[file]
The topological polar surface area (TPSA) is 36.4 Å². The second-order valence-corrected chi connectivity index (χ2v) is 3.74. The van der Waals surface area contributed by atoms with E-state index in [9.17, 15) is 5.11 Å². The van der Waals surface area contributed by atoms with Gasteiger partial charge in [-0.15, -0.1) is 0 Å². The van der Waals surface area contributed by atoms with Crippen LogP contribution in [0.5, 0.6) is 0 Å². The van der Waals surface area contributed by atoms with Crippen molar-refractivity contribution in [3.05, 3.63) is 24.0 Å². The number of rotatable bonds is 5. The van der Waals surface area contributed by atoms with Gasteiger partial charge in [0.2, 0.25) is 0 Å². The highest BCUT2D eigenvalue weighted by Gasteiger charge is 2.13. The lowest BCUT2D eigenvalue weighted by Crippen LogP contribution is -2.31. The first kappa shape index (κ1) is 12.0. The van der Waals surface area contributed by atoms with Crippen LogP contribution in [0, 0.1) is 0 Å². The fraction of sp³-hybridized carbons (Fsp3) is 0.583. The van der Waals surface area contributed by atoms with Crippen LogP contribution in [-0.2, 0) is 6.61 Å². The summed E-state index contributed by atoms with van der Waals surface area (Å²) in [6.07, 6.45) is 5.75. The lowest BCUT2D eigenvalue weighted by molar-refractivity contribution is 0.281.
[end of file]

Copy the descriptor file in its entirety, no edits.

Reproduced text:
The topological polar surface area (TPSA) is 36.4 Å². The second-order valence-corrected chi connectivity index (χ2v) is 3.74. The van der Waals surface area contributed by atoms with E-state index in [9.17, 15) is 5.11 Å². The van der Waals surface area contributed by atoms with Gasteiger partial charge in [-0.15, -0.1) is 0 Å². The van der Waals surface area contributed by atoms with Crippen LogP contribution in [0.5, 0.6) is 0 Å². The van der Waals surface area contributed by atoms with Crippen molar-refractivity contribution in [3.05, 3.63) is 24.0 Å². The number of rotatable bonds is 5. The van der Waals surface area contributed by atoms with Gasteiger partial charge in [0.2, 0.25) is 0 Å². The highest BCUT2D eigenvalue weighted by Gasteiger charge is 2.13. The lowest BCUT2D eigenvalue weighted by Crippen LogP contribution is -2.31. The first kappa shape index (κ1) is 12.0. The van der Waals surface area contributed by atoms with Crippen LogP contribution in [0, 0.1) is 0 Å². The fraction of sp³-hybridized carbons (Fsp3) is 0.583. The van der Waals surface area contributed by atoms with Crippen LogP contribution in [-0.2, 0) is 6.61 Å². The summed E-state index contributed by atoms with van der Waals surface area (Å²) in [6.07, 6.45) is 5.75. The lowest BCUT2D eigenvalue weighted by molar-refractivity contribution is 0.281.